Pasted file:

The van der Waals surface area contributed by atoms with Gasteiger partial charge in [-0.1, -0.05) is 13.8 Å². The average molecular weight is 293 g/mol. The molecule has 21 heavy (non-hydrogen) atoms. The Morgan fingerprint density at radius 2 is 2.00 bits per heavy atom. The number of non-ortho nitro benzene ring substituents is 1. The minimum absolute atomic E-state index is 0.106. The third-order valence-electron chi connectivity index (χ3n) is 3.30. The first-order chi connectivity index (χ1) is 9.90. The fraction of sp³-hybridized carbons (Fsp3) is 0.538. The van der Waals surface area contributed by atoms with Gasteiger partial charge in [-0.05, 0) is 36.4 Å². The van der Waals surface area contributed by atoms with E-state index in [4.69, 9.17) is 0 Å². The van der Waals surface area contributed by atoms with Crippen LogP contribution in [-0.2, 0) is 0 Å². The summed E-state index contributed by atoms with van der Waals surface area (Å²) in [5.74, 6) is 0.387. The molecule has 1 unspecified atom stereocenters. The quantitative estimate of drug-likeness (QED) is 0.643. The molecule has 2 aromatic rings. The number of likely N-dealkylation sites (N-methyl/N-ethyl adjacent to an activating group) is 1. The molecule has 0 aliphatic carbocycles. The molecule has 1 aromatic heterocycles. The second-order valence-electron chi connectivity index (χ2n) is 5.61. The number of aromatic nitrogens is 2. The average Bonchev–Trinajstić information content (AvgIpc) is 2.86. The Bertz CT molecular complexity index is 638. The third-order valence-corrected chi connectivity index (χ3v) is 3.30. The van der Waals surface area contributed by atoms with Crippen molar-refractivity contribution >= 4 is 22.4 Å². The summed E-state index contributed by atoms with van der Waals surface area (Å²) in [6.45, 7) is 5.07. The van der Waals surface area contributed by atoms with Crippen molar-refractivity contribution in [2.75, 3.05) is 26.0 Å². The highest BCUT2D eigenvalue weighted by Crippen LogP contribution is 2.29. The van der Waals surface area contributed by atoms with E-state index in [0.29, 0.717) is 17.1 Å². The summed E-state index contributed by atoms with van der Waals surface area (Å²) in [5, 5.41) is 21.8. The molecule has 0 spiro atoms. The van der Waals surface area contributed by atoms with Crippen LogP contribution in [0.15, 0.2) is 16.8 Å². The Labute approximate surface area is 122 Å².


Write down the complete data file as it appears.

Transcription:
The van der Waals surface area contributed by atoms with Gasteiger partial charge in [-0.1, -0.05) is 13.8 Å². The average molecular weight is 293 g/mol. The molecule has 21 heavy (non-hydrogen) atoms. The Morgan fingerprint density at radius 2 is 2.00 bits per heavy atom. The number of non-ortho nitro benzene ring substituents is 1. The minimum absolute atomic E-state index is 0.106. The third-order valence-electron chi connectivity index (χ3n) is 3.30. The first-order chi connectivity index (χ1) is 9.90. The fraction of sp³-hybridized carbons (Fsp3) is 0.538. The van der Waals surface area contributed by atoms with Gasteiger partial charge in [-0.05, 0) is 36.4 Å². The van der Waals surface area contributed by atoms with E-state index in [4.69, 9.17) is 0 Å². The van der Waals surface area contributed by atoms with Crippen LogP contribution in [-0.2, 0) is 0 Å². The summed E-state index contributed by atoms with van der Waals surface area (Å²) in [5.74, 6) is 0.387. The molecule has 1 unspecified atom stereocenters. The quantitative estimate of drug-likeness (QED) is 0.643. The molecule has 2 aromatic rings. The number of likely N-dealkylation sites (N-methyl/N-ethyl adjacent to an activating group) is 1. The molecule has 0 aliphatic carbocycles. The molecule has 1 aromatic heterocycles. The second-order valence-electron chi connectivity index (χ2n) is 5.61. The number of aromatic nitrogens is 2. The average Bonchev–Trinajstić information content (AvgIpc) is 2.86. The Bertz CT molecular complexity index is 638. The third-order valence-corrected chi connectivity index (χ3v) is 3.30. The van der Waals surface area contributed by atoms with Crippen molar-refractivity contribution >= 4 is 22.4 Å². The summed E-state index contributed by atoms with van der Waals surface area (Å²) in [6.45, 7) is 5.07. The van der Waals surface area contributed by atoms with Crippen molar-refractivity contribution in [2.75, 3.05) is 26.0 Å². The highest BCUT2D eigenvalue weighted by Crippen LogP contribution is 2.29. The van der Waals surface area contributed by atoms with E-state index in [0.29, 0.717) is 17.1 Å². The summed E-state index contributed by atoms with van der Waals surface area (Å²) in [5, 5.41) is 21.8. The molecule has 0 spiro atoms. The van der Waals surface area contributed by atoms with Crippen LogP contribution in [0.15, 0.2) is 16.8 Å². The Labute approximate surface area is 122 Å².